Inflation Persistence in Brazil - A Cross Country Comparison

Contributor Notes

Author’s E-Mail Address:sroache@imf.org

Inflation persistence is sometimes defined as the tendency for price shocks to push the inflation rate away from its steady state—including an inflation target—for a prolonged period. Persistence is important because it affects the output costs of lowering inflation back to the target, often described as the “sacrifice ratio”. In this paper I use inflation expectations to provide a comparison of inflation persistence in Brazil with a sample of inflation targeting (IT) countries. This approach suggests that inflation persistence increased in Brazil through early 2013, in contrast to many of its IT peers, mainly due to “upward” persistence. The 2013 rate hiking cycle may have contributed to some recent decline in persistence.

Abstract

Inflation persistence is sometimes defined as the tendency for price shocks to push the inflation rate away from its steady state—including an inflation target—for a prolonged period. Persistence is important because it affects the output costs of lowering inflation back to the target, often described as the “sacrifice ratio”. In this paper I use inflation expectations to provide a comparison of inflation persistence in Brazil with a sample of inflation targeting (IT) countries. This approach suggests that inflation persistence increased in Brazil through early 2013, in contrast to many of its IT peers, mainly due to “upward” persistence. The 2013 rate hiking cycle may have contributed to some recent decline in persistence.

I. Introduction

Inflation persistence is sometimes defined as the tendency for price shocks to push the inflation rate away from its steady state—including an inflation target—for a prolonged period. Persistence is important because it affects the output costs of lowering inflation back to the target, often described as the “sacrifice ratio”. Equivalently, the lower is persistence the greater is “policy space,” defined as the ability of monetary policy to accommodate temporary price shocks. Countries with high persistence and low policy space may need to adjust macroeconomic policies in a material way to price shocks given that they influence overall inflation and inflation expectations for a sustained period.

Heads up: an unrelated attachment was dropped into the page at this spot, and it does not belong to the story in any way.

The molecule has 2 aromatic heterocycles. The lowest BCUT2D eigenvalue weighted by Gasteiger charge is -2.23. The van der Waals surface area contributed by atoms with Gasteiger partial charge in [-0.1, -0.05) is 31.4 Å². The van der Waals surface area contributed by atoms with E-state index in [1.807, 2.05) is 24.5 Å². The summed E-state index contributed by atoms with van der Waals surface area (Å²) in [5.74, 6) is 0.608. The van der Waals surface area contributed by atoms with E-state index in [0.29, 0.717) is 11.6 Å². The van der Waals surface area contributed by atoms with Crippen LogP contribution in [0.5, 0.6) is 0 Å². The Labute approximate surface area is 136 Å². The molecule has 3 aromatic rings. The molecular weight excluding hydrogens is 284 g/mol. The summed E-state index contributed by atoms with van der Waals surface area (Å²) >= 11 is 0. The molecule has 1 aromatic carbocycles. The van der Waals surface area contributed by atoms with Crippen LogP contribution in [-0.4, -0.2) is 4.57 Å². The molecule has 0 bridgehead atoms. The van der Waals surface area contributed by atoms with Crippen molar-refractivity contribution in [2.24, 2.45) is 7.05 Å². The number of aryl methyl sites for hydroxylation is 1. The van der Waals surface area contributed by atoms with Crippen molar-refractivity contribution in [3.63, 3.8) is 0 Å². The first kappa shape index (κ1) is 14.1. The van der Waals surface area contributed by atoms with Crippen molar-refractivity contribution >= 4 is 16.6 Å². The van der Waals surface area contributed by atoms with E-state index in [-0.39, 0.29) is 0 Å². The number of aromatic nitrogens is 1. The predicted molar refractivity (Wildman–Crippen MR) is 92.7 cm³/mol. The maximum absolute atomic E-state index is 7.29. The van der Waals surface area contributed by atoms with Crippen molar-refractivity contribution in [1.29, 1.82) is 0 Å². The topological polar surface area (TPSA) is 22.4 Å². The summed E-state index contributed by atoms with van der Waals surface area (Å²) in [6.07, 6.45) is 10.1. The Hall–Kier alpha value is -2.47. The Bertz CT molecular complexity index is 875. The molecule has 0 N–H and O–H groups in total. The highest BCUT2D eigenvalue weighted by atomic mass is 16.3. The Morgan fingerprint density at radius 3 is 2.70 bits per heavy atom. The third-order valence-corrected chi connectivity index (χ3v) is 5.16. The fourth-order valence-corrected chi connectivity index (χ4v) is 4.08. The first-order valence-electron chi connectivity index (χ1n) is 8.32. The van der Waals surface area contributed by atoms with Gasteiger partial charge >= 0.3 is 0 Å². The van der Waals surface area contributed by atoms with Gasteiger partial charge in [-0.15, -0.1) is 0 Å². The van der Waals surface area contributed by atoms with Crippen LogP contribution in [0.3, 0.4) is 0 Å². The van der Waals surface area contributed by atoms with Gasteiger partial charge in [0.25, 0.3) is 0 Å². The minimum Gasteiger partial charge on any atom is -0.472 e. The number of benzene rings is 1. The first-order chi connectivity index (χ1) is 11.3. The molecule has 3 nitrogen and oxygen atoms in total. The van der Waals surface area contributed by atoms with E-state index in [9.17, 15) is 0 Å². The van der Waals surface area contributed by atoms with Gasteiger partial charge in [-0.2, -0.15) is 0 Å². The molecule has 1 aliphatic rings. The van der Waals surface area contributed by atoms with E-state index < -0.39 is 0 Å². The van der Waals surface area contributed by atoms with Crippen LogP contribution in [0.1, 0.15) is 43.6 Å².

This is a reduced form interpretation of persistence and does not provide a structural explanation. Persistence may change due to a number of structural reasons, including: inertia in the underlying “driving process,” such as marginal costs or the output gap; the policymaker’s reaction function to price or output shocks; and inertia intrinsic to the inflation process itself, including indexation by price-setters. Recent studies, notably Fuhrer (2010), suggest that intrinsic factors may be the most important explanation for large changes in persistence. The likely pivotal role of intrinsic persistence is of particular importance for Brazil given its long history of indexation, particularly before the start of the inflation targeting regime.

Some authors propose that intrinsic inflation persistence may not be structural in the sense of Lucas (1976) and is, in fact, sensitive to the monetary policy regime. Benati (2008) estimates the parameters of a sticky-price DSGE model for euro area countries before and after the introduction of the common currency and for the United Kingdom and Canada before and after the introduction of inflation targeting (henceforth IT). He finds that the structural inflation persistence parameter—the AR(1) term in the Phillips curve—falls significantly during the latter sample periods. In other words, implementation of explicit IT is associated with lower intrinsic persistence. Like Fuhrer (2010), model simulations suggest that even dramatic changes in the monetary policy rule are unable to explain the large changes in persistence observed in the data. This too is an important finding for Brazil, which itself transitioned successfully to full-fledged IT.

In this paper, I compare “backward looking” reduced-form inflation persistence in Brazil with a sample of other IT countries, on the basis of historical inflation data. The key contribution of this paper is to assess how persistence in Brazil and other countries may be changing using a more “forward looking” approach based on inflation expectations. Why is this useful? As I will show, most notably for Brazil, relying on backward looking data can miss inflexion points in persistence. For policymakers that rely on real-time estimates of persistence when calibrating monetary policy, a more forward looking approach can offer a more up-to-date assessment of persistence and the sacrifice ratio.